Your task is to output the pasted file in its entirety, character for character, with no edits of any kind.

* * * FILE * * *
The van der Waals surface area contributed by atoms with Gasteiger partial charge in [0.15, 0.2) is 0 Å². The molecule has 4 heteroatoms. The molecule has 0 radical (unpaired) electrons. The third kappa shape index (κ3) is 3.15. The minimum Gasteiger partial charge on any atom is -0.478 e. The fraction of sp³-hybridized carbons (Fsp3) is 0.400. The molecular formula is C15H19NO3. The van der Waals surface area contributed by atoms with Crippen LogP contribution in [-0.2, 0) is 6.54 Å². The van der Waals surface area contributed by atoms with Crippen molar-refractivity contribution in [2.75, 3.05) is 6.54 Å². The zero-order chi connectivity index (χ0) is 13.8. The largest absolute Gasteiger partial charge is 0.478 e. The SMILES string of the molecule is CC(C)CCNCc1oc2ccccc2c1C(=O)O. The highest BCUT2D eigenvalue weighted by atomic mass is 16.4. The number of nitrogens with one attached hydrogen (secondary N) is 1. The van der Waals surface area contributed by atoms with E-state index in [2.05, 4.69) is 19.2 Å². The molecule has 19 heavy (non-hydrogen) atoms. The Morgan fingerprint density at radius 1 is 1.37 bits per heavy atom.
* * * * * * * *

The van der Waals surface area contributed by atoms with Gasteiger partial charge in [0.15, 0.2) is 0 Å². The molecule has 4 heteroatoms. The molecule has 0 radical (unpaired) electrons. The third kappa shape index (κ3) is 3.15. The minimum Gasteiger partial charge on any atom is -0.478 e. The fraction of sp³-hybridized carbons (Fsp3) is 0.400. The molecular formula is C15H19NO3. The van der Waals surface area contributed by atoms with Crippen LogP contribution in [-0.2, 0) is 6.54 Å². The van der Waals surface area contributed by atoms with Crippen molar-refractivity contribution in [2.75, 3.05) is 6.54 Å². The zero-order chi connectivity index (χ0) is 13.8. The largest absolute Gasteiger partial charge is 0.478 e. The SMILES string of the molecule is CC(C)CCNCc1oc2ccccc2c1C(=O)O. The highest BCUT2D eigenvalue weighted by atomic mass is 16.4. The number of nitrogens with one attached hydrogen (secondary N) is 1. The van der Waals surface area contributed by atoms with E-state index in [2.05, 4.69) is 19.2 Å². The molecule has 19 heavy (non-hydrogen) atoms. The Morgan fingerprint density at radius 1 is 1.37 bits per heavy atom.